Metro, Featured Column, Column, Boston

Boston, Graveyards, And Retreating Into The City

Every day I walk past the Evergreen Cemetery on the way back to my off-campus apartment after class. I give a casual head nod to Sullivan, McCarthy, and O’Malley—the names engraved on the stones that stretch across the space behind Walsh Hall.

I’ve always thought of the cemetery as very ironic. Isn’t it odd that a graveyard is positioned next to Boston College—a place of such vibrant life and energy? At this age, the last thing we think about is ending up in the ground.

But as I pass by the hundreds of gravestones each day, I stop for a moment and forget about my classes, the Heights articles I still have to edit, and the party on Friday night. Instead, I think about what I’m doing here and how BC is shaping what I think is important in my life.

As I sit in a coffee shop in downtown Boston on a cold, windy Saturday morning, I think back to my two years covering Greater Boston, and what I want to share in this space for the last time. I’ve had the opportunity to write about countless startups, restaurants, and events in the city. I’ve interviewed the mayor of Boston and a presidential candidate. I’ve questioned Uber, student off-campus housing, and Boston’s failed Olympic bid. I’ve sacrificed so much time, sleep, and GPA points learning more about the city and everything it has to offer—but what have I learned from it all?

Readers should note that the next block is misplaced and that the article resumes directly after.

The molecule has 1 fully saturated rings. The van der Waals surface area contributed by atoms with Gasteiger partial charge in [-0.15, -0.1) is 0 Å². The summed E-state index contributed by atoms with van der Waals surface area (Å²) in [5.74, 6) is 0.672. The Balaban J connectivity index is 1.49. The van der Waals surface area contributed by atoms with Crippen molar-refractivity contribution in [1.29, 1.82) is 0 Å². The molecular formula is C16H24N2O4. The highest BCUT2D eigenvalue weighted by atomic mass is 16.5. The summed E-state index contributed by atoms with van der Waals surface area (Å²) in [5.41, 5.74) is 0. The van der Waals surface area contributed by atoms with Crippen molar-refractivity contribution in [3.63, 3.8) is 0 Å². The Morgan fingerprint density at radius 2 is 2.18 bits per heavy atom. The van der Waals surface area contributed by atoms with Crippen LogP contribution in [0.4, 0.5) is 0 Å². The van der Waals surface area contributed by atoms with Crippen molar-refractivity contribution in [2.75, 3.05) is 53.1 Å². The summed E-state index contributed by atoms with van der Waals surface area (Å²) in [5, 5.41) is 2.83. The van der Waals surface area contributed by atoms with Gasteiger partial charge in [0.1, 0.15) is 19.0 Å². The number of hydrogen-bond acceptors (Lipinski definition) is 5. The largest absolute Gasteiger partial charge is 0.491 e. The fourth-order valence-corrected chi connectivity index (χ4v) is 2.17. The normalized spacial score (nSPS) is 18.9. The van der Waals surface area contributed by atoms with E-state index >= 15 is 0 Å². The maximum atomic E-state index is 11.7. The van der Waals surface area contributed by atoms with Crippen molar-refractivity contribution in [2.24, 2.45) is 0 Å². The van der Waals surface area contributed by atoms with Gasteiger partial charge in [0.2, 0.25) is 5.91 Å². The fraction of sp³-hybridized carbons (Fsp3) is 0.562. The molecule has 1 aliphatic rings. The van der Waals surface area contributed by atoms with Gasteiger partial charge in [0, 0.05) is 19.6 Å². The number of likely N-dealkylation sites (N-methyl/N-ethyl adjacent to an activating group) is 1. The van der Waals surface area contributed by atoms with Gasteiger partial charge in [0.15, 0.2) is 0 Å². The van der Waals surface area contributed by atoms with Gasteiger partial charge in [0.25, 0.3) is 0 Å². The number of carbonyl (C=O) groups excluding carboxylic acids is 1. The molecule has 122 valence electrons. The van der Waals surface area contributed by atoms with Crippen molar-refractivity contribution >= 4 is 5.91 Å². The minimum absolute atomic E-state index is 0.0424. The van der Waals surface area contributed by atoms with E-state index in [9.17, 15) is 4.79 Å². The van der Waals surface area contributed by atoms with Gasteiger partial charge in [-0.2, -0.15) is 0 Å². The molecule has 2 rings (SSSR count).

Let’s go back to the beginning. Two years ago, I wrote my first column about finding your Boston—your own version of the city and the components that make it special for you. As a second-semester freshman, Boston meant singing “Sweet Caroline” at Red Sox games, watching street performers outside of Faneuil Hall, and having dinner at Nico in the North End.

Now, as I look back at my time as a metro editor, I realize that my perception of Boston has evolved. Last week I came across a line in a book by St. Augustine that said we are “restless until our hearts are at rest with God.” This really resonates with me, because I now realize the city is what allows me to be at rest. The city helps me reflect on what is important. It is where I can find peace at a time in my life when nothing ever seems to slow down.

Boston is my own form of a retreat. Going into the city is like my own mini Kairos or 48 Hours. It’s an escape. A change of scenery. It’s a way to break out of the BC Bubble and find the simple joys in my life, like a damn good cup of coffee, reading a book along the Charles River, or walking around Coolidge Corner on a classic New England fall day—things that I too often don’t experience on a daily basis rushing from class to class, handing in that poetry essay I stayed up way too late writing the night before.

As I sit here in this coffee shop thinking back to my first column, I realize that I thought I had Boston figured out freshman year. I’ve spent the past two-and-a-half years writing about this place that my parents and relatives told me would significantly impact my college experience—even though it seemed like BC students had everything they could possibly want right here in Chestnut Hill. But I’ve found that all of my time spent off campus has helped me redefine the value of the city and its ability to help me reflect on my time at BC.

By the time this column is printed, I will have made my last walk back from the Heights office well past midnight on a Wednesday.

And as I walk past the graveyard, I won’t be thinking about tomorrow’s to-do list or my plans this weekend. I will be thinking about Boston—and the next time I’ll be making my way into the city. I will acknowledge Sullivan, McCarthy, and O’Malley once again before crossing the T tracks on Comm. Ave. toward South St.

And I’ll feel alive.

Featured Image by Francisco Ruela / Heights Graphics

November 18, 2015

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